I'm currently trying to develop a complicated formula for a work project and I've hit a roadblock. This spreadsheet tracks people’s physical performance in 5 specific areas during a physical performance screening test that I administer once a month. I'll explain the end goal, show examples of what has worked and what has not, and provide a link to a sample spreadsheet.

The end goal. I need a cell to display "Pass" or "Fail" based on five other cells meeting a minimum criteria, and the minimum criteria for those five cells needs to vary based on the value of another cell. On top of that, I need the color of the 5 cells to vary (red, yellow, green) based on 3 defining metrics (fail, caution, and good)

Here it is in a more specific set of terms. I have five jobs available, we will label them as follows (SO, SB, ND, EOD, AW). Each job requires its potential candidate to perform the physical screening test (PST) and meet certain minimum scores in order to be considered for the job. There are 3 ranges of scores for each job, each resulting in the cell being colored red, green, or yellow. If the candidate gets a red score in any of the 5 categories then he gets a “Fail”.

Here is my sample spreadsheet (let me know if it does not work) where you can find all of my attempts at making this work.

Column "I" is where the formula needs to go.

Cell "I:3" has the version that works with a single set of parameters, however, I am stuck when trying to add more parameters.

=IF((COUNTIF(D3,"<9:31")+COUNTIF(E3, ">65")+COUNTIF(F3, ">65")+

Cell "I:4" has my latest attempt at nesting the formula but I just feel like there's an easier way. I can do basic "if/and" formulas, but I think I'm way over my head on this one.


I have listed the needed parameters in the sample spreadsheet as well.

Note: There is a followup question here

  • The title is too generic. Please make it more specific. Aug 31, 2016 at 3:05
  • Is that what you were looking for or something different? Aug 31, 2016 at 13:11
  • Thanks for cleaning that up, Ruben. I'm not the most computer literate (obviously) but I'm trying Aug 31, 2016 at 13:33
  • I just posted a partial answer as there are several things to fix. Please change the sharing permissions of the demo spreadsheet to view instead of edit. If you will change something, do that on a copy of the spreadsheet. You could ask for clarifications but if will do a follow up question, please post it as a new question including a link to this one. Aug 31, 2016 at 15:00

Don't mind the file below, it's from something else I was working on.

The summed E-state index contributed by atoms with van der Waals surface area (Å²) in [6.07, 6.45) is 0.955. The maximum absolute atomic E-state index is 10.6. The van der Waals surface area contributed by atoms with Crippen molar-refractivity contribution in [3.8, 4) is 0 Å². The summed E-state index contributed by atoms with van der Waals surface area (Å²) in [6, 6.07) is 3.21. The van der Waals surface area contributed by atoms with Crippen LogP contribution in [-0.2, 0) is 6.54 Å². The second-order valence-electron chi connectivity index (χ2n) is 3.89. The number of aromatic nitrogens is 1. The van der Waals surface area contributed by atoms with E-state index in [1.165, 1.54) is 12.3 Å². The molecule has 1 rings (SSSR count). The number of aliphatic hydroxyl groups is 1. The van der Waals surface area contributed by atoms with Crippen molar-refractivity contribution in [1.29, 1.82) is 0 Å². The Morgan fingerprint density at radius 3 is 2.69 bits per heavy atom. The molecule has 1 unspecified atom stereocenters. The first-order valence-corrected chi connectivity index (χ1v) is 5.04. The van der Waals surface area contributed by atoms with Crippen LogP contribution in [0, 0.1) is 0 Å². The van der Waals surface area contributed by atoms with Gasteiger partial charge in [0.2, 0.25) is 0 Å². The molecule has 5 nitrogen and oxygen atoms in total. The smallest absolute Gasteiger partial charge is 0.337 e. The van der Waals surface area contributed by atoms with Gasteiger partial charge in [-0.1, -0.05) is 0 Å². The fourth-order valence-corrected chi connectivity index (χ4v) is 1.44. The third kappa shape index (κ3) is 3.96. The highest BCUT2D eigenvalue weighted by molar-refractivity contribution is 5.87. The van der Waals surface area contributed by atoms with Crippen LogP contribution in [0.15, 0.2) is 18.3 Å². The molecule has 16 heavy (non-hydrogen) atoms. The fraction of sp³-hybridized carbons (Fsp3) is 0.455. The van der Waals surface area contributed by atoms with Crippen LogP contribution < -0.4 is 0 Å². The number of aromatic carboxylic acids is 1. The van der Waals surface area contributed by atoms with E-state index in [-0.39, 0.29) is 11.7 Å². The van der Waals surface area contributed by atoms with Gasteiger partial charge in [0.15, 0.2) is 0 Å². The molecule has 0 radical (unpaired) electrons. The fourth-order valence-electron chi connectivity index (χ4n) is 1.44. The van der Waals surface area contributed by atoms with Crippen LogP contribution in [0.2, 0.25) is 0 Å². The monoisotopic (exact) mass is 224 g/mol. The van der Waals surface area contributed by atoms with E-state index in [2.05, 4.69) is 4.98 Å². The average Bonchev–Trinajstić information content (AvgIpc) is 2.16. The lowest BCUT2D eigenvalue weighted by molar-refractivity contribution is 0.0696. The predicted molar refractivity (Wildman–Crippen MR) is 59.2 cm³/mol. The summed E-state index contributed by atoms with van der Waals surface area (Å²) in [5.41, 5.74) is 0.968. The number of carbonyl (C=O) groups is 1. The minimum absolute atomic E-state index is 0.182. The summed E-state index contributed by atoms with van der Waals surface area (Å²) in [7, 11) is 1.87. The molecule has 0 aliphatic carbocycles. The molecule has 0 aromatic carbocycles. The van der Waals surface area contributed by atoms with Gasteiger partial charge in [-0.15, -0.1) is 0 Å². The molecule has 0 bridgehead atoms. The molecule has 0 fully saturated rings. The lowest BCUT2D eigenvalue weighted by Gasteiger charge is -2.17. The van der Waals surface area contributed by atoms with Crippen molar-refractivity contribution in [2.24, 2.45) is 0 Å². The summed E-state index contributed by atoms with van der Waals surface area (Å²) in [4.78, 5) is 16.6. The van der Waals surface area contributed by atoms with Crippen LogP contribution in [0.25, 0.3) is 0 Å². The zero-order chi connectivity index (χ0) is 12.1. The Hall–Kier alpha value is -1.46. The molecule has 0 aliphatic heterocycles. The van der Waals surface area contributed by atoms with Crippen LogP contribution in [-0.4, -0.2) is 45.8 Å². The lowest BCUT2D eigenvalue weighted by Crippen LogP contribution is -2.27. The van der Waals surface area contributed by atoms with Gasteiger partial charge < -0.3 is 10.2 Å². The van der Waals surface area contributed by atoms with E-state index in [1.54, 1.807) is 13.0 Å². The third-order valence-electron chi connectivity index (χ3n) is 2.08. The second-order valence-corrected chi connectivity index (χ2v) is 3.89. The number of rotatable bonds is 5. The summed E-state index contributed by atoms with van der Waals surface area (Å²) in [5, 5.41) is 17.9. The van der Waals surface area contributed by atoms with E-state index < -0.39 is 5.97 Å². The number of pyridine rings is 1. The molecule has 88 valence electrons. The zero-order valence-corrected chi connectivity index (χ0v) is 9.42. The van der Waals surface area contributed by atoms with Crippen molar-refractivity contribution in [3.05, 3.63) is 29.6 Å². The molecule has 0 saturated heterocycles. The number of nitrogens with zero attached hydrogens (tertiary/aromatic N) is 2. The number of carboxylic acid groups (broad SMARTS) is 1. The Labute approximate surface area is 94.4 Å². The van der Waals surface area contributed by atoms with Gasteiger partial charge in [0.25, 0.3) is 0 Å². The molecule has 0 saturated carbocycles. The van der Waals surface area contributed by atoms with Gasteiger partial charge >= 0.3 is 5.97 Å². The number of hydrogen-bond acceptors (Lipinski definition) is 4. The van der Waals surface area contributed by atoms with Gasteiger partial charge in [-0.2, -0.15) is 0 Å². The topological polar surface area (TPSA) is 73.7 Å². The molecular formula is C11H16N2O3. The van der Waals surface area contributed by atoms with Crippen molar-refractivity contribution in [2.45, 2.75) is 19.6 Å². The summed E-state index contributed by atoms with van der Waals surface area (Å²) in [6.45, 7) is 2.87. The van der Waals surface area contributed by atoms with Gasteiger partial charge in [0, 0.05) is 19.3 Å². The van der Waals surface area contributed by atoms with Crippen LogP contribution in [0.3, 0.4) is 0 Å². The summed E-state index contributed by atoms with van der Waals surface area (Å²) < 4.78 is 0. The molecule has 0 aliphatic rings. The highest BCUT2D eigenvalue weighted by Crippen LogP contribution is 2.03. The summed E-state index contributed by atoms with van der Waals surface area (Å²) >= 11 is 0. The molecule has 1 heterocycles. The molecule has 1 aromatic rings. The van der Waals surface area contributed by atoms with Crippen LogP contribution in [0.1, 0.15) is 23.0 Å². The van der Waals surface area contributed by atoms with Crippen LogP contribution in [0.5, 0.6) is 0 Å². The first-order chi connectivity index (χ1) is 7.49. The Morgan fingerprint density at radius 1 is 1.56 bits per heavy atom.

• I finally got around to making these fixes. New question has been asked. Thank you for the help Sep 8, 2016 at 1:30

1 Answer 1


Partial short answer

The formula in I4 has some syntax errors

  • Use of the wrong quotation character
  • Use of equal sign after commas

Also, the formulas in I3 and I4 have some programming errors:

  • Wrong references
  • "Unnecessary complexity"


Syntax errors

Quotation marks

Modern applications use a large number of characters some of them are visually very similar like "(U+0022 QUOTATION MARK), (U+201D RIGHT DOUBLE QUOTATION MARK) and ʺ(U+02BA MODIFIER LETTER DOUBLE PRIME) but for technical purposes, like enclosing strings in spreadsheet formulas, " (U+0022 QUOTATION MARK) should be used. It's worth to say that some text processors like Microsoft Word could automatically replace " by so when using and external application as a helper to write complex formulas the related feature should be turned off.

Equal sign

The equal sign could be used as an operator in spreadsheet formulas at the beginning of a formula or as a comparison operator, but not after the function arguments separator (comma or semicolon, according to the spreadsheet locale settings)

Programming errors

Yes, writing a spreadsheet formula makes people to be programmers but usually they are called analysts or just spreadsheet users.

Wrong references

The formula in I4 include references to columns that don't exists (M4,K4,S4,L4)

Unnecessary complexity

The formulas in I3 and I4 use COUNTIF to do a comparisons and the add operator to check if all the required conditions are met. The same could be done in a simpler way by using comparison operators and the boolean functions. While complex ways to do things could work, when something fails, one thing to try is to reduce the complexity.

The following formula is equivalent to the I3 formula but "simpler" (from a "programming" point of view):


Your Answer

By clicking “Post Your Answer”, you agree to our terms of service and acknowledge you have read our privacy policy.

Not the answer you're looking for? Browse other questions tagged or ask your own question.